this month of Valentine’s Day, let us consider love. And marriage. The
whole “Two shall become one” phenomenon.
Or is it more like
one-and-a-half? Or negative three?
When two people become engaged,
love sounds easy. Idealistic. As easy as I John 4:19: “We love because
he first loved us”(NIV). Two separate human beings will join lives and
become this perfect single entity called a couple. No problem. It’ll be
a piece of cake.
The trouble is my
cakes always come out lopsided. Maybe that’s why after years of
marriage I still have to work at having this “oneness” happen on a
It’s not that my husband and I
don’t have our moments of one for all and all for one, like when we
both miraculously agree to watch a M.A.S.H. rerun or both order chicken
fingers with mashed potatoes at our favorite restaurant. On occasion
we’ll even join forces to say no to a child—at the same time to the
same question (generally in answer to any question that begins with
“Can I . . .?”) And there are the romantic times .
I suspect God had a more
constant union in mind, one that is less hit-and-miss, something beyond
couch and mashed potatoes. A bonding. A binding. A mutual merging of
mind and soul.
And checkbooks. And
schedules. And . . .
There I go again, being
practical. It’s hard to think philosophically when the practical
aspects of life continually raise their hands and demand our attention,
thinking they know the answer to the question—
What was the question
Yet, in our quest to find the
oneness of marital bliss, there’s nothing wrong with being practical.
After all, life’s rules, car pools, toilet stools, and garden tools
take up 90 percent of our time. We long for the extraordinary while
knee-deep in the ordinary. We want to embrace the high points because
those are the times when we feel closest to our spouses. Even the low
points draw us close. Our hearts bond and we need only look at each
other for a thousand words to be understood. We are of one mind and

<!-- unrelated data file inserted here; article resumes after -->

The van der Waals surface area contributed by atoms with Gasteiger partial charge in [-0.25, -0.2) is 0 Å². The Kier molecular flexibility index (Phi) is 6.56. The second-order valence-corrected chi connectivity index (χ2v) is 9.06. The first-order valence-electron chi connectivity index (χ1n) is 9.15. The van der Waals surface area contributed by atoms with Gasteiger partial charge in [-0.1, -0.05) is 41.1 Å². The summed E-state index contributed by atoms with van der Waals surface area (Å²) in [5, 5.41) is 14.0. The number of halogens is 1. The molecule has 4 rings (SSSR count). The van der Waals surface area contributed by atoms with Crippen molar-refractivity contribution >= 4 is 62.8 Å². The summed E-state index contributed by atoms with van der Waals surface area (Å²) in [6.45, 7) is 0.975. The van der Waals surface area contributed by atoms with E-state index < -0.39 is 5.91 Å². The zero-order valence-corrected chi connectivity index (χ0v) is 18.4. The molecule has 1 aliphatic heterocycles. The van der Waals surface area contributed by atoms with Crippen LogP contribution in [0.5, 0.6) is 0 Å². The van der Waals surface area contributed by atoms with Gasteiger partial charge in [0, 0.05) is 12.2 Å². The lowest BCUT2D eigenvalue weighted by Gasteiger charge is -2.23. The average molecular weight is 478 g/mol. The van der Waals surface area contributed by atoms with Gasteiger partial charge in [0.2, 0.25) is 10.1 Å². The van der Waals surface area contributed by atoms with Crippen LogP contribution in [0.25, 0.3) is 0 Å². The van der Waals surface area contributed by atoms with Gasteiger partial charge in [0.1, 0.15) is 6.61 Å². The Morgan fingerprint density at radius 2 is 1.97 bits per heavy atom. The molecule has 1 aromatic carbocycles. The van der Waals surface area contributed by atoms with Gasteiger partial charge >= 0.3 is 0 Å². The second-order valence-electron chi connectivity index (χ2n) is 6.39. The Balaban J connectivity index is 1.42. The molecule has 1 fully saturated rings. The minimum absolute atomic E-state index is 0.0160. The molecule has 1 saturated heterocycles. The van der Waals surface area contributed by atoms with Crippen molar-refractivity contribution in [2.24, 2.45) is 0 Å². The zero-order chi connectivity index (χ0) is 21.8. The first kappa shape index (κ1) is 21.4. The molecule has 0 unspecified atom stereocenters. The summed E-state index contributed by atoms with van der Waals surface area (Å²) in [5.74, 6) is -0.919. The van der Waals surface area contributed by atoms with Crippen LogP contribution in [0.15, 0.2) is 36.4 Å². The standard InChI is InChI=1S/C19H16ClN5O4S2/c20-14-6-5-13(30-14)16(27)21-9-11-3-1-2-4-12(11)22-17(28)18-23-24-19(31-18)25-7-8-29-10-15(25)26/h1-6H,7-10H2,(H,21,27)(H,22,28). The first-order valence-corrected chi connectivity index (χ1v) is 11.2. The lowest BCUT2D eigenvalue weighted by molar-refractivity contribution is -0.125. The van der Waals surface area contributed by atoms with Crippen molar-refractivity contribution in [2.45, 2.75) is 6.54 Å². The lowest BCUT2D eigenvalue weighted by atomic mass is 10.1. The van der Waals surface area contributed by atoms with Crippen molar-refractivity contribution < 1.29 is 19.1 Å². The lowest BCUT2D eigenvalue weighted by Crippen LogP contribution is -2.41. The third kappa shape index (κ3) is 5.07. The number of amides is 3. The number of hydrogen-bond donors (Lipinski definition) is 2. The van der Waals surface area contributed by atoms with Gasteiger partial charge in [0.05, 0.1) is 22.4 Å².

we can’t stay on the mountaintop. The phone rings, a child cries, the
schedule ticks on without mercy, and we are forced to leave the
communion of oneness behind.
So it is with our spiritual
lives. We feel closest to God during the high and low points. Even
unbelievers find God at such times—and quickly forget Him in the times
is the in-between times that
challenge our marriages and our faith. It is when the rest of the world
is pulling us six ways that it
concerted effort to make contact
with our spouses and with our God; to find
communion among the chaos.
special it is then, while
knee-deep in those chaotic moments, when we suddenly remember: I
love him or I love her. During that brief
recognition of our love, fresh thoughts of God break through, and for a
moment we forget our frenzied toils and think of Him. “So we fix our
eyes not on what is seen, but on what is unseen. For what is seen is
temporary, but what is unseen is eternal.” (2 Corinthians 4:18 NIV)
The highs and lows of life are
inevitable and thrust upon us. Yet with practice we can create special
times of communion among the mundane moments: As I sit next to my
spouse at our son’s baseball game, I can reach for his hand. When your
spouse is busy working on the yard, you can pour two lemonades, pull
him or her out of weeding the flower beds, sit on the front step, and
talk. When the M.A.S.H. reruns come on, we can turn the television off,
snuggle on the couch, and wallow in the silence.
We can find the bond of oneness
all around us if we search for it. It’s out there, like a firefly
flitting past on the summer air. For a split second we will see it. We
can let the chance for oneness fly by or with a little effort we can
run after it, snatch it in our hands, and carefully peek at its wonder,
its beacon of light among the darkness.
When we do, we will also find
God, for He is there at the baseball game, among the flowerbeds, and in
our silent home. He is the firefly. And His light glows for couples
who’ve made a commitment to share a life.
“And two shall become one.” In
His perfection, the “two” of a couple become one with the Lord.
Embrace the journey.
And each other.